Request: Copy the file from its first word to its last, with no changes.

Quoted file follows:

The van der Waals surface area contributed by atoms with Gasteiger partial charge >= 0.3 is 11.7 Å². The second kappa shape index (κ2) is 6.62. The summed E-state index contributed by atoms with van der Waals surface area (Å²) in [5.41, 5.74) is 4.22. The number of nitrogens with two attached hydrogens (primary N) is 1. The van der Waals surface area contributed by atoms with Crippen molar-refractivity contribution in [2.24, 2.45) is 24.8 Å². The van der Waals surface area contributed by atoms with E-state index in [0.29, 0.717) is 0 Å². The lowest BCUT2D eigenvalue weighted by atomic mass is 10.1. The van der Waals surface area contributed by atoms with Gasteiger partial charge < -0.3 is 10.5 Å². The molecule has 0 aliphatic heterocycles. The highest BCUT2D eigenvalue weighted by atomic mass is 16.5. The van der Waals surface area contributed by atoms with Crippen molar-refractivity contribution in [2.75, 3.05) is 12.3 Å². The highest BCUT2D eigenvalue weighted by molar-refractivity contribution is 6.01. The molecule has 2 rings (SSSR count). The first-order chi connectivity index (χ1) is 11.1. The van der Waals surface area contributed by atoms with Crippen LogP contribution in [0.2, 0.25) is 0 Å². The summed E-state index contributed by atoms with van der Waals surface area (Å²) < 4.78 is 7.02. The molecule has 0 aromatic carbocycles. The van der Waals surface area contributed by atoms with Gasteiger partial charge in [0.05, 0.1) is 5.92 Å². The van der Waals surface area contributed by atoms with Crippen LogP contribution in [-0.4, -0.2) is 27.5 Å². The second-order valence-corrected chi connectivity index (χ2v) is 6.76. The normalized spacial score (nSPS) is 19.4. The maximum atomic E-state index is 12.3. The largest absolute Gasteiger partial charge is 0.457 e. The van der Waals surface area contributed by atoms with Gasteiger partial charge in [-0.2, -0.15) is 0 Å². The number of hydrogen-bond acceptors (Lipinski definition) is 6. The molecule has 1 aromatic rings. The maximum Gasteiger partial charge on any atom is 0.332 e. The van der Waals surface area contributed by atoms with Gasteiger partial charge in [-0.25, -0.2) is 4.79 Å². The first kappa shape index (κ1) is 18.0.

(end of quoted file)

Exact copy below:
The van der Waals surface area contributed by atoms with Gasteiger partial charge >= 0.3 is 11.7 Å². The second kappa shape index (κ2) is 6.62. The summed E-state index contributed by atoms with van der Waals surface area (Å²) in [5.41, 5.74) is 4.22. The number of nitrogens with two attached hydrogens (primary N) is 1. The van der Waals surface area contributed by atoms with Crippen molar-refractivity contribution in [2.24, 2.45) is 24.8 Å². The van der Waals surface area contributed by atoms with E-state index in [0.29, 0.717) is 0 Å². The lowest BCUT2D eigenvalue weighted by atomic mass is 10.1. The van der Waals surface area contributed by atoms with Gasteiger partial charge < -0.3 is 10.5 Å². The molecule has 0 aliphatic heterocycles. The highest BCUT2D eigenvalue weighted by atomic mass is 16.5. The van der Waals surface area contributed by atoms with Crippen molar-refractivity contribution in [2.75, 3.05) is 12.3 Å². The highest BCUT2D eigenvalue weighted by molar-refractivity contribution is 6.01. The molecule has 2 rings (SSSR count). The first-order chi connectivity index (χ1) is 11.1. The van der Waals surface area contributed by atoms with Crippen LogP contribution in [0.2, 0.25) is 0 Å². The summed E-state index contributed by atoms with van der Waals surface area (Å²) < 4.78 is 7.02. The molecule has 0 aromatic carbocycles. The van der Waals surface area contributed by atoms with Gasteiger partial charge in [0.05, 0.1) is 5.92 Å². The van der Waals surface area contributed by atoms with Crippen LogP contribution in [-0.4, -0.2) is 27.5 Å². The second-order valence-corrected chi connectivity index (χ2v) is 6.76. The normalized spacial score (nSPS) is 19.4. The maximum atomic E-state index is 12.3. The largest absolute Gasteiger partial charge is 0.457 e. The van der Waals surface area contributed by atoms with Gasteiger partial charge in [-0.2, -0.15) is 0 Å². The number of hydrogen-bond acceptors (Lipinski definition) is 6. The molecule has 1 aromatic rings. The maximum Gasteiger partial charge on any atom is 0.332 e. The van der Waals surface area contributed by atoms with Gasteiger partial charge in [-0.25, -0.2) is 4.79 Å². The first kappa shape index (κ1) is 18.0.